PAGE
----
By Bob (Monty) Doherty
The First Armory – It was quarried and built from the bluestone beneath it, and today is the discernible seal of Somerville. Why do they call it the Powder House, and was it built to be a powder house?
The answers to these questions date back to 1703, when the structure was built. Mallet Street was named after its creator, John Mallet, a French Huguenot. He and his family, who originally settled in the western part of Massachusetts, were forced to return closer to the safety of Boston because of Indian attacks on their settlement.
Mallet built it as a wind-operated gristmill, catering to the milling needs of the local farmers. Upon his passing in 1722, he left the mill to his sons, who continued to grind corn until 1747. They then sold the mill to the Province of Massachusetts Bay. It was converted into an armory for storage of guns and war items and became the site of one of the earliest hostile incidents of the Revolutionary War.
On September 1, 1774, 260 British troops disembarked from their boats on the Mystic River at Ten Hills and proceeded up to what is now Temple Street and Broadway. They then marched on to the Powder House and captured 240 half barrels of gunpowder. The soldiers brought the powder to the site, which is now Castle Island, in South Boston.
Little did they know that the colonists, having suspected an attack, had already moved over half of the powder farther out to Concord. History calls this event the Powder Alarm. Taking place in what is now Somerville, it occurred almost eight full months before the Battle of Lexington. In essence, it was the dress rehearsal for the beginning of the Revolutionary War.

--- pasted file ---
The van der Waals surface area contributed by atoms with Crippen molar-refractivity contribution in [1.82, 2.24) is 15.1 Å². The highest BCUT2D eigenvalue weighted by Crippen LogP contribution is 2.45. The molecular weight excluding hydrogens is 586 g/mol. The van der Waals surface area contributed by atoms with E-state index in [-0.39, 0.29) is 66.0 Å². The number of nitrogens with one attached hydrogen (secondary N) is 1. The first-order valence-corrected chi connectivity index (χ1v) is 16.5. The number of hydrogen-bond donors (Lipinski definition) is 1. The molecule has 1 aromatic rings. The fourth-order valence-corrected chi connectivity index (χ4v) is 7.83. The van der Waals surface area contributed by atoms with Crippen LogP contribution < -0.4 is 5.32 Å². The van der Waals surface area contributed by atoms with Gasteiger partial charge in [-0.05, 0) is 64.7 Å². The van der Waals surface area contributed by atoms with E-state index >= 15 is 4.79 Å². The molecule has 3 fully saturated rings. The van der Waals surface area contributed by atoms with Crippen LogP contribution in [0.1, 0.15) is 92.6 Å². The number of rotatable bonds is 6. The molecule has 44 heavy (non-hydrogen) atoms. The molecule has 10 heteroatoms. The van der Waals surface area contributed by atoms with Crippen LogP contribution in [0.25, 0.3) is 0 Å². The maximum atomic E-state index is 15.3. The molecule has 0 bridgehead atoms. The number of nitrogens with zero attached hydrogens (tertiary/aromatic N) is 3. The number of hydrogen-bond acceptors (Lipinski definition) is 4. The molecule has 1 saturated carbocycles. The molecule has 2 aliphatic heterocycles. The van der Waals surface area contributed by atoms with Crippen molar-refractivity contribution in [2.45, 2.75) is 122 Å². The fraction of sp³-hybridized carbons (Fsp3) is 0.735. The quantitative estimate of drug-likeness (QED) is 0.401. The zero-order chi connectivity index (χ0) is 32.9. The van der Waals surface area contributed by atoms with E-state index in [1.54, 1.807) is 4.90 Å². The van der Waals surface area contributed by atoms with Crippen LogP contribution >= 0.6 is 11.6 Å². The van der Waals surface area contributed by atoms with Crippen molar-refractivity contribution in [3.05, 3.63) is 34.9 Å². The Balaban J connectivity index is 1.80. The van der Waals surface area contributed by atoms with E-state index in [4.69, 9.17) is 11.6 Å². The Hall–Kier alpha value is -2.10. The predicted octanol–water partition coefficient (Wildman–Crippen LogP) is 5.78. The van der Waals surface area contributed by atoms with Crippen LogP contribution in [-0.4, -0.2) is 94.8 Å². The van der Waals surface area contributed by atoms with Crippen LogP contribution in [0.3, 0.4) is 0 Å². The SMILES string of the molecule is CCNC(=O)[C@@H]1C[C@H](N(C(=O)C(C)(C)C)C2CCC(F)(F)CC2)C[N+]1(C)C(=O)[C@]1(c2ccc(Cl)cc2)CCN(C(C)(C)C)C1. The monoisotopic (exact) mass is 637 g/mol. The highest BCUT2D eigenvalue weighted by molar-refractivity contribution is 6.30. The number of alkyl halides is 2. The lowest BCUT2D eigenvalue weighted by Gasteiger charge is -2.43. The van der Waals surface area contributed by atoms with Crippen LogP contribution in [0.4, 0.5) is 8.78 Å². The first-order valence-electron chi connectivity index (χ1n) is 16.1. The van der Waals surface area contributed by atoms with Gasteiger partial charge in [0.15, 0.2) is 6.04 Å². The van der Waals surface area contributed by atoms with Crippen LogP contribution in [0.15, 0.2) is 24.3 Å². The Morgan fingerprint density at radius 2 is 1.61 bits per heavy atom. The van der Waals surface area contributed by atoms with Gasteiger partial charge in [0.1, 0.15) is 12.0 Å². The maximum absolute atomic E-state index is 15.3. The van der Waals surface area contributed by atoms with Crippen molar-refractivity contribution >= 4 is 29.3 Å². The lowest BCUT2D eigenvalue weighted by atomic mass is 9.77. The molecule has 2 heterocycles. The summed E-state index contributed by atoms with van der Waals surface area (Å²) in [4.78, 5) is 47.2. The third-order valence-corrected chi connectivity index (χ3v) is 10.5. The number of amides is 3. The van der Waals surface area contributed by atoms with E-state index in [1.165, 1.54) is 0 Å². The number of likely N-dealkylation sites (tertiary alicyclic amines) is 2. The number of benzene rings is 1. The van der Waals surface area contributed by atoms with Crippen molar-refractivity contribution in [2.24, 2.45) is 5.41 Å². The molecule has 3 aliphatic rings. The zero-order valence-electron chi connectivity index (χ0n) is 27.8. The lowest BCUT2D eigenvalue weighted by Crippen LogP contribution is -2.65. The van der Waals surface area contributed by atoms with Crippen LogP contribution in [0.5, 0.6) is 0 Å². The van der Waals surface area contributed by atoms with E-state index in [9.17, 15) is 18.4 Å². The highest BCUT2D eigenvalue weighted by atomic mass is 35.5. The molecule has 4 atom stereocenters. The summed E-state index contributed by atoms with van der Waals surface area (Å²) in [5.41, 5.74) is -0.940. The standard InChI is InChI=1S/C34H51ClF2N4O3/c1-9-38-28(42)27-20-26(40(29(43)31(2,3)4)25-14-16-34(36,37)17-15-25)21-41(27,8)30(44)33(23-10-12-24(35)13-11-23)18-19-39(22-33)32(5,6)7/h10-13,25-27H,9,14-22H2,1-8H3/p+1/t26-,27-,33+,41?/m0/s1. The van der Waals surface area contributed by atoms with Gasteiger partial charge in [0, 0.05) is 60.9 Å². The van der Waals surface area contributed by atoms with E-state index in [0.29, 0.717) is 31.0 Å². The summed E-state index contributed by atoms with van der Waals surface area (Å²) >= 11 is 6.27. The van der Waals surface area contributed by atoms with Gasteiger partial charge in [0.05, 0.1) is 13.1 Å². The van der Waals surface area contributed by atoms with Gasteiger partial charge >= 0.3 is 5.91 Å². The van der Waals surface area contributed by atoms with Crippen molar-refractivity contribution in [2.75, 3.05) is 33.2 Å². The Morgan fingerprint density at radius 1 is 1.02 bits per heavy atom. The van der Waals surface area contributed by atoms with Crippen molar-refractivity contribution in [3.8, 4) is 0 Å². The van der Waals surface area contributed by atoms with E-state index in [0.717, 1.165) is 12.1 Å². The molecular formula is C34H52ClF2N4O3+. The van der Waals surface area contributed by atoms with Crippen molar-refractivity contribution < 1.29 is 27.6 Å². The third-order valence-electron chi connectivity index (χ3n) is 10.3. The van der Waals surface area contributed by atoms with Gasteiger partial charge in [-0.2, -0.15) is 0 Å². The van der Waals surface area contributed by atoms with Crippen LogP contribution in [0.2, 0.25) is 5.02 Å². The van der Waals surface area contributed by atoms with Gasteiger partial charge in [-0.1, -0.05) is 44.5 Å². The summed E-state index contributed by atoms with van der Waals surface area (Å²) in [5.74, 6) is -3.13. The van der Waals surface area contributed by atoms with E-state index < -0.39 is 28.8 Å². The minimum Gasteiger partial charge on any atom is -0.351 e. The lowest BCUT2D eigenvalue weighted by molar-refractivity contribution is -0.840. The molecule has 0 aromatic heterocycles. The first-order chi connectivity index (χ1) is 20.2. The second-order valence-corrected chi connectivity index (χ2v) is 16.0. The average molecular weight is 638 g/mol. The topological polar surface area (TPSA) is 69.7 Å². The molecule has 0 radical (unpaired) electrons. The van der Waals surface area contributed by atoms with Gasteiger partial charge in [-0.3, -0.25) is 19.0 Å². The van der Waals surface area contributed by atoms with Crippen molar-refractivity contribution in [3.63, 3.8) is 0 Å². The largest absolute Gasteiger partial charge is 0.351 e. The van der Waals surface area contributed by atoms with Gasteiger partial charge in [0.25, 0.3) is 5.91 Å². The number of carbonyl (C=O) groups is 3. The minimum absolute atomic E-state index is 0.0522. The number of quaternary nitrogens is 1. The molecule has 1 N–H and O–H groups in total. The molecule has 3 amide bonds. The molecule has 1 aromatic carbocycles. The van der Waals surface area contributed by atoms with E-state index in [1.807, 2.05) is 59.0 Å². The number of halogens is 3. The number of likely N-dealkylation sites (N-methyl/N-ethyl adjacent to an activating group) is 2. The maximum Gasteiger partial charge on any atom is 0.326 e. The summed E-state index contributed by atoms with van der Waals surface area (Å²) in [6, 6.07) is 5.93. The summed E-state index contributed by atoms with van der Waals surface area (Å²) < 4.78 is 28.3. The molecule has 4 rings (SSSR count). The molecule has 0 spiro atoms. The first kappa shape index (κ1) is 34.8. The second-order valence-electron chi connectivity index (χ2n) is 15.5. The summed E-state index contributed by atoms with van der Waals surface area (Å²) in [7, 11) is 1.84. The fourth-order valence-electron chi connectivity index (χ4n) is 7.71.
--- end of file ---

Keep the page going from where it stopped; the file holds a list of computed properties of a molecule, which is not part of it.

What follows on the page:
The Second Armory – On Christmas Eve, 1855, Somerville’s small wooden volunteer firehouse in Union Square burned. Luckily, they saved their apparatus. The town then spent $5,000 on a new two-story brick building.
The front first floor housed the fire engine, while the rear served as a police lockup. The second floor was to be the town’s armory. This was the drilling and training ground for the Somerville Guard.
When the attack on Fort Sumter launched the country into the Civil War, Somerville was instantly in favor of saving the Union. She answered President Lincoln’s call of April 15, 1861, for troops to protect the Capital.
Just four days later, on a memorable April 19, the fully-equipped Somerville troops were on board trains as part of the Fifth Massachusetts Regiment. Somerville would supply over 1,100 soldiers during the Civil War. Two hundred and sixty were wounded, while ninety-eight souls would never return home. The Somerville Light Infantry was led by Captain George O. Brastow, who 11 years later would become the first mayor of Somerville.
The Last Armory – For over 110 years, it has stood guard on Highland Avenue. A curious structure, it looks almost as if it were a castle plucked out of the sands of North Africa and dropped into the middle of the city.
Originally constructed in 1903, it was built for the training of the Massachusetts Volunteer Militia which would evolve into the National Guard. They were part of the 26th Yankee Division, the first and longest National Guard division to fight in France during World War I. They were reactivated in 1940 for World War II.
One year later, the division split, with half fighting in the Pacific as part of Americal Division, while the other half fought in Europe, leading the advance of Lt. General George Patton’s relief force to help lift the siege of Bastogne, Christmas Eve, 1944. The state honored the 26th Division by naming Route 128, The Yankee Division Highway.
For three quarters of its life, the Armory was a training ground for citizen soldiers. Passing by the beautiful castle-like structure continues to serve as a reminder of the sacrifices made for our country by all Somerville service men and women. From a working armory, it was then used for state offices and neighborhood events, and now serves as a center for celebration of the Arts.